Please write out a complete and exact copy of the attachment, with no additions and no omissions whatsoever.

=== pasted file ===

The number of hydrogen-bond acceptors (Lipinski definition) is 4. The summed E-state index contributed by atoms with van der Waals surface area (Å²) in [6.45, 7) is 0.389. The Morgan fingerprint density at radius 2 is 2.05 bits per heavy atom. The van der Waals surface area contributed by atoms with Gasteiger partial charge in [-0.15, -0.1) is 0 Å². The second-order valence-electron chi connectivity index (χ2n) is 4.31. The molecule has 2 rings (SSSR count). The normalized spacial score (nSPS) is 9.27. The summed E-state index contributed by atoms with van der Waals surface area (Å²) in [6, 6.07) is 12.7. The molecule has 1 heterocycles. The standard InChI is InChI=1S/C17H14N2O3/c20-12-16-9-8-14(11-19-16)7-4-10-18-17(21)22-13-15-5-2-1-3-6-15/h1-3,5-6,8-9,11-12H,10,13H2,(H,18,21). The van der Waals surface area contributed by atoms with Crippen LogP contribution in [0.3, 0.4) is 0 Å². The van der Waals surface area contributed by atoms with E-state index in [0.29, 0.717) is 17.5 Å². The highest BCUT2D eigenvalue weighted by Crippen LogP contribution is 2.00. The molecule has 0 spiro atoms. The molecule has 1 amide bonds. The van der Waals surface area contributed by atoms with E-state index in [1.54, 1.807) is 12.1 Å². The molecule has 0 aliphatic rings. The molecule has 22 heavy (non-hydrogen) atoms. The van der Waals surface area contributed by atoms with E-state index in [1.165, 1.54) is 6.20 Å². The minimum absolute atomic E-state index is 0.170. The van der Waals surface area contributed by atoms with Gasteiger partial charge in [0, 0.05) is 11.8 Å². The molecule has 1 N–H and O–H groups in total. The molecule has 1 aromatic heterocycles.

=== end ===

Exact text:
The number of hydrogen-bond acceptors (Lipinski definition) is 4. The summed E-state index contributed by atoms with van der Waals surface area (Å²) in [6.45, 7) is 0.389. The Morgan fingerprint density at radius 2 is 2.05 bits per heavy atom. The van der Waals surface area contributed by atoms with Gasteiger partial charge in [-0.15, -0.1) is 0 Å². The second-order valence-electron chi connectivity index (χ2n) is 4.31. The molecule has 2 rings (SSSR count). The normalized spacial score (nSPS) is 9.27. The summed E-state index contributed by atoms with van der Waals surface area (Å²) in [6, 6.07) is 12.7. The molecule has 1 heterocycles. The standard InChI is InChI=1S/C17H14N2O3/c20-12-16-9-8-14(11-19-16)7-4-10-18-17(21)22-13-15-5-2-1-3-6-15/h1-3,5-6,8-9,11-12H,10,13H2,(H,18,21). The van der Waals surface area contributed by atoms with Crippen LogP contribution in [0.3, 0.4) is 0 Å². The van der Waals surface area contributed by atoms with E-state index in [0.29, 0.717) is 17.5 Å². The highest BCUT2D eigenvalue weighted by Crippen LogP contribution is 2.00. The molecule has 0 spiro atoms. The molecule has 1 amide bonds. The van der Waals surface area contributed by atoms with E-state index in [1.54, 1.807) is 12.1 Å². The molecule has 0 aliphatic rings. The molecule has 22 heavy (non-hydrogen) atoms. The van der Waals surface area contributed by atoms with E-state index in [1.165, 1.54) is 6.20 Å². The minimum absolute atomic E-state index is 0.170. The van der Waals surface area contributed by atoms with Gasteiger partial charge in [0, 0.05) is 11.8 Å². The molecule has 1 N–H and O–H groups in total. The molecule has 1 aromatic heterocycles.